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Democratic Dividends: Stockholding, Wealth, and Politics in New York, 1791–1826

  • HILT, ERIC
  • VALENTINE, JACQUELINE

This paper analyzes the early history of corporate shareholding, and its relationship with political change. In the late eighteenth century, corporations were extremely rare and were dominated by elites, but in the early nineteenth century, after American politics became significantly more democratic, corporations proliferated rapidly. Using newly collected data, this paper compares the wealth and status of New York City households who owned corporate stock to the general population there both in 1791, when there were only two corporations in the state, and in 1826, when there were hundreds. The results indicate that although corporate stock was held principally by the city's elite merchants in both periods, share ownership became more widespread over time among less affluent households. In particular, the corporations created in the 1820s were owned and managed by investors who were less wealthy than the stockholders of corporations created in earlier, less democratic periods in the state's history.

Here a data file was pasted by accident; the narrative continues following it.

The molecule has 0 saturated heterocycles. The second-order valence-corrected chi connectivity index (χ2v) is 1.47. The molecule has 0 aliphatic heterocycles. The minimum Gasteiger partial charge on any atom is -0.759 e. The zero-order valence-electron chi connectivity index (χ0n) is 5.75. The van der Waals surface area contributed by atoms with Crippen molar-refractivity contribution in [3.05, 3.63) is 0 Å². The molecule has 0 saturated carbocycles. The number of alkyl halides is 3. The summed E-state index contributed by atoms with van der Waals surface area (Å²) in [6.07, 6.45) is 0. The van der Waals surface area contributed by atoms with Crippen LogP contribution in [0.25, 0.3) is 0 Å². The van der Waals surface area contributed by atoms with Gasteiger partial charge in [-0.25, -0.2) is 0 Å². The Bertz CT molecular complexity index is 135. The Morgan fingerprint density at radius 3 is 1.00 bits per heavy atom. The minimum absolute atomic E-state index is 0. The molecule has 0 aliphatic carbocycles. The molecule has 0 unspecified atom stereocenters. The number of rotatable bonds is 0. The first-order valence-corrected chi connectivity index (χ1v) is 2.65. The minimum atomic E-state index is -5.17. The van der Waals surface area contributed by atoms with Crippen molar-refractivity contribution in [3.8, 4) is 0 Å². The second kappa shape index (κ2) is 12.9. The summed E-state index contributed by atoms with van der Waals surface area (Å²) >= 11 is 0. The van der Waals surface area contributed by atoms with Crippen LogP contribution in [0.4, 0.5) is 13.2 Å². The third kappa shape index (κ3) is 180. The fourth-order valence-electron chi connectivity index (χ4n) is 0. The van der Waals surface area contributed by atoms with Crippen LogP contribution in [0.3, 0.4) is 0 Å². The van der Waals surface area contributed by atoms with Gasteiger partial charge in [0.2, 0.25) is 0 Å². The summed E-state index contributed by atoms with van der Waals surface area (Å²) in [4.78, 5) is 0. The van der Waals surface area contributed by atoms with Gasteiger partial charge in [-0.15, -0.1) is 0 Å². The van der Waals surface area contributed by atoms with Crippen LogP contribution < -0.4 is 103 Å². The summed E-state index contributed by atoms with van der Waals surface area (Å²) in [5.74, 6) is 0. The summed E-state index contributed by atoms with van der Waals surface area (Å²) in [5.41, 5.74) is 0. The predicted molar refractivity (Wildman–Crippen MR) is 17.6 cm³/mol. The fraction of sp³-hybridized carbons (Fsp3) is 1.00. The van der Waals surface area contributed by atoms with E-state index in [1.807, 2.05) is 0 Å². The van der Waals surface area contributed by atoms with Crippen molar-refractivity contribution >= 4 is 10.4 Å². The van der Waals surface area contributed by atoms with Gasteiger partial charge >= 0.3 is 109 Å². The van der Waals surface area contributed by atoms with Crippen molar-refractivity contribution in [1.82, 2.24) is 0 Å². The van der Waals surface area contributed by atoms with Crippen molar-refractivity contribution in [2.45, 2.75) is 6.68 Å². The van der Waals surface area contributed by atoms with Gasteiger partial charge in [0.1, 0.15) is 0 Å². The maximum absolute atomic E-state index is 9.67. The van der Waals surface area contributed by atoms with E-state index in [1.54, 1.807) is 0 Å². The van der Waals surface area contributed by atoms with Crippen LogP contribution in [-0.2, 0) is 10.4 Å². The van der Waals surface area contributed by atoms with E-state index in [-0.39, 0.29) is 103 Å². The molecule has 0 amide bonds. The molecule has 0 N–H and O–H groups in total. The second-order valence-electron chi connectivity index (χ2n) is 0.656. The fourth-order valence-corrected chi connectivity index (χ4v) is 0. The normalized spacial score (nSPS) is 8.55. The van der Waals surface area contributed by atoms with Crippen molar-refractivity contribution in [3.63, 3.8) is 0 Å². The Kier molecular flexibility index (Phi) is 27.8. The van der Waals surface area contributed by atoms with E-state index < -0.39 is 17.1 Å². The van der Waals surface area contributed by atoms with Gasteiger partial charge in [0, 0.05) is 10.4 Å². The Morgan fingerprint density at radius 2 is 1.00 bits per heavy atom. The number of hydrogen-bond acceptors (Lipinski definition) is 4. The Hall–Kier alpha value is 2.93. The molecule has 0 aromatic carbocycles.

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Article provided by Cambridge University Press in its journal The Journal of Economic History.

Volume (Year): 72 (2012)
Issue (Month): 02 (June)
Pages: 332-363

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Handle: RePEc:cup:jechis:v:72:y:2012:i:02:p:332-363_00
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  1. Rousseau, Peter L., 2009. "Share liquidity, participation, and growth of the Boston market for industrial equities, 1854-1897," Explorations in Economic History, Elsevier, vol. 46(2), pages 203-219, April.
  2. Musacchio,Aldo, 2009. "Experiments in Financial Democracy," Cambridge Books, Cambridge University Press, number 9780521518895.
  3. Howard Bodenhorn, 2004. "Free Banking and Bank Entry in Nineteenth-Century New York," NBER Working Papers 10654, National Bureau of Economic Research, Inc.
  4. Eric Hilt, 2007. "When did Ownership Separate from Control? Corporate Governance in the Early Nineteenth Century," NBER Working Papers 13093, National Bureau of Economic Research, Inc.
  5. Hilt, Eric & O'Banion, Katharine, 2009. "The Limited Partnership in New York, 1822–1858: Partnerships Without Kinship," The Journal of Economic History, Cambridge University Press, vol. 69(03), pages 615-645, September.
  6. Klein, Daniel & Majewski, John, 1991. "Economy, Community and Law: The Turnpike Movement in New York, 1797-1845," University of California Transportation Center, Working Papers qt61b022cr, University of California Transportation Center.
  7. Huberman, Gur, 2001. "Familiarity Breeds Investment," Review of Financial Studies, Society for Financial Studies, vol. 14(3), pages 659-80.
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